Abstract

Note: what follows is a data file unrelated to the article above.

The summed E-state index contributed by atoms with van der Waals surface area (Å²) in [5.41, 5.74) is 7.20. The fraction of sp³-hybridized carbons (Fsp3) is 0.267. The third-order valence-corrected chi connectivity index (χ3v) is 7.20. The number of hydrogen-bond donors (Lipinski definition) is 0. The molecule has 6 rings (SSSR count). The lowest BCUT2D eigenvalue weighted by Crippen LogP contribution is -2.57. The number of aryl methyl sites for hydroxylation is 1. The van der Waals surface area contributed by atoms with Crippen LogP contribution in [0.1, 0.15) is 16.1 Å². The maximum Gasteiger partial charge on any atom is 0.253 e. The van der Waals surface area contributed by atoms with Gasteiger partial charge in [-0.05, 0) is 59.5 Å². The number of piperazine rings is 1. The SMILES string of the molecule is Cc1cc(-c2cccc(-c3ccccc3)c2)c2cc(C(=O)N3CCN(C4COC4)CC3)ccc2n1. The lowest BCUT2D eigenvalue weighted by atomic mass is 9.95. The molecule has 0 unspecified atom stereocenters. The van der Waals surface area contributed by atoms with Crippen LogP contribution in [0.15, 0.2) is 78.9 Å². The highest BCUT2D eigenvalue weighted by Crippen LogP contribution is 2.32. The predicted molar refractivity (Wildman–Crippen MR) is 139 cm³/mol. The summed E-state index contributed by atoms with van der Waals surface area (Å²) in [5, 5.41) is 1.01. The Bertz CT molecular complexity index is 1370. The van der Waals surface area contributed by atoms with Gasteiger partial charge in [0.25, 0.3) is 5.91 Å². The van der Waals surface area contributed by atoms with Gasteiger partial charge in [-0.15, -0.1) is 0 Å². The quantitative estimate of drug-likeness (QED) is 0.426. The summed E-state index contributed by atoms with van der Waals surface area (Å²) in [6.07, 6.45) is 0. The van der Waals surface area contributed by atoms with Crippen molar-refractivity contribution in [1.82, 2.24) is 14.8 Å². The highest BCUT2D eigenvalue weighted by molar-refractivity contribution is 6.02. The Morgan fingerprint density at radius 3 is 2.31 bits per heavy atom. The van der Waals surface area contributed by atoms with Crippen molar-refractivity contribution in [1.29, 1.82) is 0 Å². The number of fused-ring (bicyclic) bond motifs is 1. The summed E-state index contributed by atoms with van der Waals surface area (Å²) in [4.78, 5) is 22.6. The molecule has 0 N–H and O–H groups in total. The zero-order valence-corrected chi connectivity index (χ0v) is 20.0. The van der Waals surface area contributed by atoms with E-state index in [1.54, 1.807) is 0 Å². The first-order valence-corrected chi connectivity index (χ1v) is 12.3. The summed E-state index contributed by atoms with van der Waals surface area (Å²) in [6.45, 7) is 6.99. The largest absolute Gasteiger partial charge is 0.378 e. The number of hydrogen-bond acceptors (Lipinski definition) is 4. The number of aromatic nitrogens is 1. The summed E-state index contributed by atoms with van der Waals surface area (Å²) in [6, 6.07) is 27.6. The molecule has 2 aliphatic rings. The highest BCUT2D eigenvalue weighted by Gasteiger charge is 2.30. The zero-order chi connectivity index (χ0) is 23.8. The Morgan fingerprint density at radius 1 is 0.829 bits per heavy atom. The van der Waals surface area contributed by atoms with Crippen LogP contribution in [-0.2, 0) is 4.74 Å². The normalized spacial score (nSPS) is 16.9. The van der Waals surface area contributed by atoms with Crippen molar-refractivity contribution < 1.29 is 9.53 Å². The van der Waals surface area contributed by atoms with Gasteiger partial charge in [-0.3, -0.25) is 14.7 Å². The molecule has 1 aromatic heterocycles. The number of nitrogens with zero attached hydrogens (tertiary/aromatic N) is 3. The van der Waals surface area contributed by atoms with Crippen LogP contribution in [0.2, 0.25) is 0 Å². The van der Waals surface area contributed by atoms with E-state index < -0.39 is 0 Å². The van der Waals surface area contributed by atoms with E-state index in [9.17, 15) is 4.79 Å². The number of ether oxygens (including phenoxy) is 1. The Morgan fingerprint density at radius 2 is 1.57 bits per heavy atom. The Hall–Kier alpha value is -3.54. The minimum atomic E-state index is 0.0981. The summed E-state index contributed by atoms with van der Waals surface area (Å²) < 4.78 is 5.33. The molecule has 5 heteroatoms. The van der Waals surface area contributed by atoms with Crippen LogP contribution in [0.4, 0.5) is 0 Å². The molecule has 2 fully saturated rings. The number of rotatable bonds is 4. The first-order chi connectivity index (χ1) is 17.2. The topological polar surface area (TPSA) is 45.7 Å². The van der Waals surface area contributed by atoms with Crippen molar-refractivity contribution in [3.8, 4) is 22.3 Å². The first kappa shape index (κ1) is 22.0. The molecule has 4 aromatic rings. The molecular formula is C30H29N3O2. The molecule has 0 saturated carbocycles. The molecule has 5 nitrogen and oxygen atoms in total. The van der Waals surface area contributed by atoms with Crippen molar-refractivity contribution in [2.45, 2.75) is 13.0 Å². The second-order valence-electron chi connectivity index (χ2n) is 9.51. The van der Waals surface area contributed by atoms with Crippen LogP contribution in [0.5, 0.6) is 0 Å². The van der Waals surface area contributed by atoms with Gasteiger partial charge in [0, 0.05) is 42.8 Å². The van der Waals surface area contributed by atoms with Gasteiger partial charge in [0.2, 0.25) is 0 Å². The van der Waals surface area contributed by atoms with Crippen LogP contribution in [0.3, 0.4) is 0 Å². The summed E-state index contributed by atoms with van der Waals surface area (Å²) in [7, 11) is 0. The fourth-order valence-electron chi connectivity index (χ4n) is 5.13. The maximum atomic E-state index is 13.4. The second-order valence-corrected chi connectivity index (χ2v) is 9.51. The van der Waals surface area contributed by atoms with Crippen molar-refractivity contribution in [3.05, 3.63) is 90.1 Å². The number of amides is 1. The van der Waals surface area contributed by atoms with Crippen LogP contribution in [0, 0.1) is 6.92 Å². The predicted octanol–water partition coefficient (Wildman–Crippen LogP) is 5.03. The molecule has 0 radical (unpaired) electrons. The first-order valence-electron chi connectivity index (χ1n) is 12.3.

Ecologically relevant low UV-B is reported to alter reactive oxygen species metabolism and anti-oxidative systems through an up-regulation of enzymes of the phenylpropanoid pathway. However, little is known about low UV-B-induced changes in carotenoid profile and their impacts on light harvesting and photoprotection of photosystem II (PSII) in plants. We investigated carotenoids profile, chlorophyll pigments, phenolics, photosynthetic efficiency and growth in Arabidopsis thaliana (Col-0) plants grown under photosynthetically active radiation (PAR), PAR+ ultraviolet (UV)-A and PAR+UV-A+B regimes for 10 days in order to assess plant acclimation to low UV-B radiation. A chlorophyll fluorescence assay was used to examine UV-B tolerance in plants further exposed to acute high UV-B for 4 and 6 h following a 10-day growth under different PAR and UV regimes. We found that both PAR+ UV-A and PAR+UV-A+B regimes had no negative effect on quantum efficiency, electron transport rate, rosette diameter, relative growth rate and shoot dry weight of plants. Chronic PAR+ UV-A regime considerably (P < 0.05) increased violaxanthin (26 %) and neoxanthin (92 %) content in plants. Plant exposure to chronic PAR+UV-A+B significantly (P < 0.05) increased violaxanthin (48 %), neoxanthin (63 %), lutein (33 %), 9-cis ß-carotene (28 %), total ß-carotene (29 %) and total phenolics (108 %). The maximum photochemical efficiency (Fv/Fm) in leaves was found to be positively correlated with total phenolics (rho = 0.81 and rho = 0.91, P < 0.05 for 4 and 6 h, respectively) and non-photochemical quenching (qN) (rho = 0.81 and rho = 0.84, P < 0.05 for 4 and 6 h, respectively) in plants exposed to acute high UV-B for 4 and 6 h following a 10-day growth under chronic PAR+UV-A+B. There was also a significant positive correlation (rho = 0.93, P < 0.01) between qN and lutein content in the plants exposed to acute high UV-B stress for 4 h following plant exposure to chronic PAR+UV-A+B. The findings from our study indicate that plants grown under chronic PAR+UV-A+B displayed higher photoprotection of PSII against acute high UV-B stress than those grown under PAR and PAR+ UV-A regimes. An induction of phenolics and lutein-mediated development of qN were involved in the photoprotection of PSII against UV-B-induced oxidative stress.